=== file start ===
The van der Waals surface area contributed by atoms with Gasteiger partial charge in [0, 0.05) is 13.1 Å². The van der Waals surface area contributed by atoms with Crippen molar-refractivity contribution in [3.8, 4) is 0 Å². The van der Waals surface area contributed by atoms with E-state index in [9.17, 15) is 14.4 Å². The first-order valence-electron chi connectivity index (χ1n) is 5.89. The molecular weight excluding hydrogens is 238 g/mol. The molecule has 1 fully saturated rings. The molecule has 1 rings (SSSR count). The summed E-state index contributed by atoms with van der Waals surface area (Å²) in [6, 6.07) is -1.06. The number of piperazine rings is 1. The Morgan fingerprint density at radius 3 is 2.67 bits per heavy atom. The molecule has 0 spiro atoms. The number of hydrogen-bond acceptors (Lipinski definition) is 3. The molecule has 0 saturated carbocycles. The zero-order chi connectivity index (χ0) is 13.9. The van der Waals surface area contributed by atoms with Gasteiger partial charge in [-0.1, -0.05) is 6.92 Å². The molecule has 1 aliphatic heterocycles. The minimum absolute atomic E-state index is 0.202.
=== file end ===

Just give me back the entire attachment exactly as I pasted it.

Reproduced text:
The van der Waals surface area contributed by atoms with Gasteiger partial charge in [0, 0.05) is 13.1 Å². The van der Waals surface area contributed by atoms with Crippen molar-refractivity contribution in [3.8, 4) is 0 Å². The van der Waals surface area contributed by atoms with E-state index in [9.17, 15) is 14.4 Å². The first-order valence-electron chi connectivity index (χ1n) is 5.89. The molecular weight excluding hydrogens is 238 g/mol. The molecule has 1 fully saturated rings. The molecule has 1 rings (SSSR count). The summed E-state index contributed by atoms with van der Waals surface area (Å²) in [6, 6.07) is -1.06. The number of piperazine rings is 1. The Morgan fingerprint density at radius 3 is 2.67 bits per heavy atom. The molecule has 0 spiro atoms. The number of hydrogen-bond acceptors (Lipinski definition) is 3. The molecule has 0 saturated carbocycles. The zero-order chi connectivity index (χ0) is 13.9. The van der Waals surface area contributed by atoms with Gasteiger partial charge in [-0.1, -0.05) is 6.92 Å². The molecule has 1 aliphatic heterocycles. The minimum absolute atomic E-state index is 0.202.